What a fine catch it would be if the Mariners could reel in Justin Upton.
The outfielder hit .273 with 17 home runs and 18 stolen bases last season. Not great numbers, right? Here’s the catch: At just 23, he is one of the young rising superstars in baseball right now.
Unfortunately, it was reported by Ken Rosenthal on Monday that Upton had listed four teams on his no-trade clause, essentially blocking a deal that would send him to one of those four teams. The Mariners were one of those four.
But you can’t blame Upton for making that decision; the D-Backs were putrid last season, but the Mariners were even worse. For Upton, a deal between the two would be like jumping from a frying pan into the fire.
As unlikely as a trade would be, any further interest by any team in Upton was frustrated on Tuesday when the Arizona front office stated that Upton would play for them in 2011 unless they were “overwhelmed in a deal.”
What would that overwhelming deal look like for the M’s? Surely something involving top prospects Dustin Ackley, Justin Smoak and Michael Pineda, and those familiar with the M’s rebuilding effort know the importance of those players in the future.
A deal likely involving two of those players would be difficult to swallow, as the Mariners can’t afford to play whack-a-mole with all the holes they have at so many positions.
Now that a deal for the young outfielder is all but hopeless and insurmountable, what does the outfield look like for 2011 and beyond?
Franklin Gutierrez is locked up for another three years and Ichiro will play for at least two more, withstanding trades of course. But with Gutierrez looking like a Gold Glove-caliber stud with every brilliant play he makes, it’ll be tough to pay for him beyond that. So it’s obvious; the M’s really have to win in the next couple of years.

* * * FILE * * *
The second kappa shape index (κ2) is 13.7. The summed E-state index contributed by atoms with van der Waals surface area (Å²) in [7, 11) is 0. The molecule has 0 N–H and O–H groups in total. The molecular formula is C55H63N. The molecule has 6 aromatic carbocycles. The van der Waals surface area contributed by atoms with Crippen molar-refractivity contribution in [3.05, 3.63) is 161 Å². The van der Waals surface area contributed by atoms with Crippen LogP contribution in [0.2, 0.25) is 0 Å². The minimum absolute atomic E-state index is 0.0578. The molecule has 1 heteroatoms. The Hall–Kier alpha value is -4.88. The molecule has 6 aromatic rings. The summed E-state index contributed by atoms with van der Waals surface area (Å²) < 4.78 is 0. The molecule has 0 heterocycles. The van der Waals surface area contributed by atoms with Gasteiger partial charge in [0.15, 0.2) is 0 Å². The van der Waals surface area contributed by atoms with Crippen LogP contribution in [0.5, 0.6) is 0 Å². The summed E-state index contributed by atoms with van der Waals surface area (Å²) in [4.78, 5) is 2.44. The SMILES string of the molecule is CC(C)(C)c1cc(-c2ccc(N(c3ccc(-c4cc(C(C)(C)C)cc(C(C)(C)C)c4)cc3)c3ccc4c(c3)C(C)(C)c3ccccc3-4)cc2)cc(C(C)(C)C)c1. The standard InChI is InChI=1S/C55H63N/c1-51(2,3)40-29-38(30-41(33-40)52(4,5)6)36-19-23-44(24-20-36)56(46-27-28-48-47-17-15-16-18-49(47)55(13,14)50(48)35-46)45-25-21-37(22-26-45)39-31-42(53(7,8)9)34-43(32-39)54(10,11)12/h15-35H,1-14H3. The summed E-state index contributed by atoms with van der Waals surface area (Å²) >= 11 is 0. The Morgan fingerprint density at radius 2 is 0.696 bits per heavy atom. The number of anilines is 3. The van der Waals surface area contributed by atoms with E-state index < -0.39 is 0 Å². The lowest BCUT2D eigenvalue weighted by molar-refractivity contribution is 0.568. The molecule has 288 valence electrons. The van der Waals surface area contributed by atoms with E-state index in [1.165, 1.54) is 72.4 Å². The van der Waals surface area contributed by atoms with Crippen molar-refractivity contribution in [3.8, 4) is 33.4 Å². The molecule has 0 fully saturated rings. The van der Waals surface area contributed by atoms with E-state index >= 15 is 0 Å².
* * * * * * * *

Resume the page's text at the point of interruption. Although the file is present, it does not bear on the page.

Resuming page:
The good news is that center and right field are locked up for now, but what about left field? Proven veterans like Jayson Werth and Carl Crawford are out there, but with the penny-pinching tendencies of Chuck Armstrong, Howard Lincoln and the rest of the front office, it’s doubtful that the Mariners would beat out other teams for their huge contract demands.
Who else should it be? Can we take another chance with Michael Saunders, holding out hope that he can become a fixture in left field? After the Milton Bradley experiment failed miserably last season, it was back into left field for Saunders. He showed some potential, but not what you’d like to see out of an everyday outfielder, hitting just .211 with 84 strikeouts in 289 at-bats.
“Michael showed some flashes this year of the player that he can be, but he just wasn't consistent,” said Alonzo Powell, Mariners hitting coach. “It's very, very difficult to break a player down and change things during the year when a kid is fighting for his career.”
With this in mind, Saunders has been absolutely slaving over his swing one-on-one with Powell since mid-October, just barely after the season had ended. And to put what he’s learned into action, he’ll be playing winter ball in Venezuela.
Not only is that promising for Saunders’ offensive game next season, it’s also a great sign of the time and dedication the young player is putting in to fight for his starting job.
But for now, left field is the blemish in an outfield that is dominated by two Gold-Glovers in Gutierrez and Ichiro.
Who is the long-term answer at this position? A player who will be productive offensively and defensively when the Mariners finally seem to be in contention?
Is it Saunders, hoping that the extra time he’s put in will pay off? Is it Greg Halman, who had a short stint with the majors last season, with his tremendous speed and power? Is it Colby Rasmus, who according to Mariners insider Shannon Drayer the Cardinals are shopping in exchange for middle infielders?
Update: Upton's agency reported Tuesday that "Contrary to prior reports, the Seattle Mariners are NOT on Justin Upton's No Trade List." Still, the hefty price the D-Backs are asking would make a trade extremely difficult for the Mariners.